• Sociology students studying abroad in Stockholm, studying gender equality in Swedish society.
    Sociology students studying abroad in Stockholm, studying gender equality in Swedish society.
  • Students participate in Tunnel of Oppression, an MLK Day event, highlighting inequality in American society.
    Students participate in Tunnel of Oppression, an MLK Day event, highlighting inequality in American society.

We do research in our service and service through our research.

The Department of Sociology at Emory & Henry offers students the chance to see America and the world from new perspectives. With a strong tradition of undergraduate research and community engagement, the department emphasizes active learning to prepare students to address social issues with a strong educational foundation.

Degrees

  • Bachelor of Arts, Sociology

    To introduce students to the theoretical and empirical foundations of sociology and develop their skills in critical evaluation, data collection, and data analysis in order to prepare them for careers in business, policy analysis, program evaluation, or human services as well as for continued study of sociology in graduate programs across the country.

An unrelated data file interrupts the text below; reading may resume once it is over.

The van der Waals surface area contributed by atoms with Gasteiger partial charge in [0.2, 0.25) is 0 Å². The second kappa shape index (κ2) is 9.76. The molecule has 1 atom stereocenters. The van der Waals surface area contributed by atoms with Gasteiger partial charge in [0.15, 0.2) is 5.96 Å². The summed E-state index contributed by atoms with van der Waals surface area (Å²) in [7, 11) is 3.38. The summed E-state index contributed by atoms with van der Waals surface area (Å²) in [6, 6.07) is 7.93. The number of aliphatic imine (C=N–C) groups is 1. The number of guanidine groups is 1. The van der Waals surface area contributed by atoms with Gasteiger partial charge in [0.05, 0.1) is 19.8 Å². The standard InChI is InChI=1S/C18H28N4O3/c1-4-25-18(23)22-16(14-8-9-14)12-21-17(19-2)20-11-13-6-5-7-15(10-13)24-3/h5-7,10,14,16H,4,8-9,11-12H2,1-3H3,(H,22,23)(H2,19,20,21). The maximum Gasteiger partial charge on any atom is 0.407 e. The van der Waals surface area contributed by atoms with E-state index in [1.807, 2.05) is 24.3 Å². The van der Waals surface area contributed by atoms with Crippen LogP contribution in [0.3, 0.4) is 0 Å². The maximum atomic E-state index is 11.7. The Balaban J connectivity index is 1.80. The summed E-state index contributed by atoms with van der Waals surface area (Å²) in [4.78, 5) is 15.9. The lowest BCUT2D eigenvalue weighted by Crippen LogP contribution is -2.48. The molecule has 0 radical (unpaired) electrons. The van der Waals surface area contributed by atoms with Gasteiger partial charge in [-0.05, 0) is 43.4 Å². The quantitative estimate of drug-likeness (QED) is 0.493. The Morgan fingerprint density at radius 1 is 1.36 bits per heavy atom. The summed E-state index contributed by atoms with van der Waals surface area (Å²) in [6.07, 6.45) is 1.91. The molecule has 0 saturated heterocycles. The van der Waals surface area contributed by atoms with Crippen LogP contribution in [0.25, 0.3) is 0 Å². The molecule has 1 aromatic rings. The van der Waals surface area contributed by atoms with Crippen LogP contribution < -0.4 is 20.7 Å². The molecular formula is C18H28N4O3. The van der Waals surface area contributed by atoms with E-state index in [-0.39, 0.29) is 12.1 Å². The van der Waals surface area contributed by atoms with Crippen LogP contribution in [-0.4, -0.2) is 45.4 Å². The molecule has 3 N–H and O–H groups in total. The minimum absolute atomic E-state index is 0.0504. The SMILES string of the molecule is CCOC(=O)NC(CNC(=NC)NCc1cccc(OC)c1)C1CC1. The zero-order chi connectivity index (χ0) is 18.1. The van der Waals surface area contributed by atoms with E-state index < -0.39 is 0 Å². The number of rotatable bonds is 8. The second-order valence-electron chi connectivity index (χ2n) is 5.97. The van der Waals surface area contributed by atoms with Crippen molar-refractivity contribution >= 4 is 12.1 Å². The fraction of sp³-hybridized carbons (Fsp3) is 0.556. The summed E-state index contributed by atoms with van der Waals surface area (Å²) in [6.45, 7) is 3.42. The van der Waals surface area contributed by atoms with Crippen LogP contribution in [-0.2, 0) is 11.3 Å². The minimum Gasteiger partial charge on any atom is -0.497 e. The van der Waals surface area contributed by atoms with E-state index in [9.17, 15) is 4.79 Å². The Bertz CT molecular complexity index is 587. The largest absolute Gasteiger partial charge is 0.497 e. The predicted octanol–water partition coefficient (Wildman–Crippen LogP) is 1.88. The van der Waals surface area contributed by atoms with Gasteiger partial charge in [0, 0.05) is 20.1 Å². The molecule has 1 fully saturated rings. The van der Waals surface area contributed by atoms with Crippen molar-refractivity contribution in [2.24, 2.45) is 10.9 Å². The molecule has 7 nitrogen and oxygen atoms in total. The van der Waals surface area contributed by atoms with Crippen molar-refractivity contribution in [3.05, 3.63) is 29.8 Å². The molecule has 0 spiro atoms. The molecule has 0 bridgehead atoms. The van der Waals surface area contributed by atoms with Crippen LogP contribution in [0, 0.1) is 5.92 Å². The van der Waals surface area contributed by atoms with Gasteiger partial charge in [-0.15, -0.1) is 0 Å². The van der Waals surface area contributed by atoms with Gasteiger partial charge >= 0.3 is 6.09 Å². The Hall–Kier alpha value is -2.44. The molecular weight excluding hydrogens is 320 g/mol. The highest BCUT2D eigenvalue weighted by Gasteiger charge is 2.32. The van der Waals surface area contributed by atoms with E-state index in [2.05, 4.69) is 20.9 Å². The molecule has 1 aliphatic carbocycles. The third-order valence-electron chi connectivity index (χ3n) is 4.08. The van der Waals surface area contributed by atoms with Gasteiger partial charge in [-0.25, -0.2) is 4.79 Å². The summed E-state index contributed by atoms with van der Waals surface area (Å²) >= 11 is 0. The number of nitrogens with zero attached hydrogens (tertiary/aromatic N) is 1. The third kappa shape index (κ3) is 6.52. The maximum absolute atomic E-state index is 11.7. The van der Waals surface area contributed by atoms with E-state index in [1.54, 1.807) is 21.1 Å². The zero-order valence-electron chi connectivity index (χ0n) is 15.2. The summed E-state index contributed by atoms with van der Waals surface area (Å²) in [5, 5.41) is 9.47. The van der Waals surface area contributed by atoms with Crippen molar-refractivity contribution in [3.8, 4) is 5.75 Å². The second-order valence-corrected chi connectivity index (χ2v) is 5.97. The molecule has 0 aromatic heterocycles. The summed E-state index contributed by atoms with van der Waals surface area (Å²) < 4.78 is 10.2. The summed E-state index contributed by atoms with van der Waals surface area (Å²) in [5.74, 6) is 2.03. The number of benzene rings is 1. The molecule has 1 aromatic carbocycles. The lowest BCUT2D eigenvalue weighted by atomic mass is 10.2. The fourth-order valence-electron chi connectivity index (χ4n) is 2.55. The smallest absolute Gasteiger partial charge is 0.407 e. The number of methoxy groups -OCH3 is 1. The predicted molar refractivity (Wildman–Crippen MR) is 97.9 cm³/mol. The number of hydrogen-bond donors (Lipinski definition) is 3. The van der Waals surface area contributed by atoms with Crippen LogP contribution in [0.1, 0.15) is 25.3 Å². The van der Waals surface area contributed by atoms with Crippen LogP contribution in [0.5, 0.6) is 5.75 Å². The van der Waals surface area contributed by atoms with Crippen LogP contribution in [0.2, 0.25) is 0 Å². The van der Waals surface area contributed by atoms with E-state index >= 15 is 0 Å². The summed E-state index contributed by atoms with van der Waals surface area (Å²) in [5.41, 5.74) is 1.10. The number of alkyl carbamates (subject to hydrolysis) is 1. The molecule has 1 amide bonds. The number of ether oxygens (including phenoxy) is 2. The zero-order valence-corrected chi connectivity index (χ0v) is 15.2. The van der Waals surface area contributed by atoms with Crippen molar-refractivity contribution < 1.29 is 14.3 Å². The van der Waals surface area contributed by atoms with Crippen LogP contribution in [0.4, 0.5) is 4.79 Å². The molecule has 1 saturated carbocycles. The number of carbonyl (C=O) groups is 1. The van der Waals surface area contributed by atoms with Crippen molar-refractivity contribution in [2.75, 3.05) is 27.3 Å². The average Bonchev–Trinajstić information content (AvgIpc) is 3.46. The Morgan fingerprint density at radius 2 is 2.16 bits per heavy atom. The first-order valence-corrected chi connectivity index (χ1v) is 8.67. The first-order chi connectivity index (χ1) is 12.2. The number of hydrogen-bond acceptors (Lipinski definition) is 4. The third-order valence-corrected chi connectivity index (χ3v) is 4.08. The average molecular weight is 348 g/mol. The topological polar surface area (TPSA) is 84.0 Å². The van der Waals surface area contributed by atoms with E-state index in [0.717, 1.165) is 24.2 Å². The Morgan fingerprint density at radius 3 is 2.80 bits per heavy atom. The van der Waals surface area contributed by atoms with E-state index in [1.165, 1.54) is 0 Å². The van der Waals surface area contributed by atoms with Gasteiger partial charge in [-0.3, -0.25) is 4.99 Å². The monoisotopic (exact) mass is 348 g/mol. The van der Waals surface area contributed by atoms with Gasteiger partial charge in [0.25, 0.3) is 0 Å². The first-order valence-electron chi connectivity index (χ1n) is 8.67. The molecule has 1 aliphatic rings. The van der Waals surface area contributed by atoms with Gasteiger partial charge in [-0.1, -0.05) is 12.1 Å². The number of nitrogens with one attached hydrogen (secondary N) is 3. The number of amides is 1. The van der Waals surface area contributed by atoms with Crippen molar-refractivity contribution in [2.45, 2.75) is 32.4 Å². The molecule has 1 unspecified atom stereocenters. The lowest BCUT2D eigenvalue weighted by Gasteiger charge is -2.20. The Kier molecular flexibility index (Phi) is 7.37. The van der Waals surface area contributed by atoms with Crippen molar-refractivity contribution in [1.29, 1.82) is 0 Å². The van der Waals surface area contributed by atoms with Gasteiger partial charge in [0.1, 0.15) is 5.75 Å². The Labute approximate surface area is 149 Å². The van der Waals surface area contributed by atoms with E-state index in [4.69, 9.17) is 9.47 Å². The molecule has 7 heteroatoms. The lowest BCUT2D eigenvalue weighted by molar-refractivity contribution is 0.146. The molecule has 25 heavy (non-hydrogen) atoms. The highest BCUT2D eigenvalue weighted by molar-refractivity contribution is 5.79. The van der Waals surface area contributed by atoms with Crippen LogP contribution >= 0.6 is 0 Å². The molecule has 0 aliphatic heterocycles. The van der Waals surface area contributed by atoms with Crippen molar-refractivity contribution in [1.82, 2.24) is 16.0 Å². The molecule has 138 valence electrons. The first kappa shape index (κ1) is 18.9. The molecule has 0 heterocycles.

• Bachelor of Arts, Sociology- Crime and Society

    To provide students with coursework and practical experience in preparation for graduate study in criminology and/or careers in law enforcement, victim advocacy, and related fields.

  • Minor, Sociology

    A student may minor in sociology by completing 101, 330, 334, and three additional courses in sociology approved by the department chair.

Student Research

  • <h4 class="lw_blurbs_title">Portrait of a Tipping Point: Karl Marx and Capitalism in Crisis</h4><div class="lw_blurbs_body"><p> In his senior honors thesis, <strong>Zachary McKenney ’10</strong>, a political science and sociology double major, explores Karl Marx’s account of the collapse of capitalist economies. He shows that even though the fall of communist countries in eastern Europe in the late 1980s was widely taken to be “proof” that Marx’s economic predictions were false, the 2008 economic crisis was actually caused by critical failures of the capital market systems that Marx anticipated long ago. He argues that Marx’s predictions were in fact very accurate and offers some thoughts on why Marx’s economic predictions can be prescient even if his political conclusions have proven to be problematic. Zak is currently enrolled in a Ph.D. program in political theory.</p></div>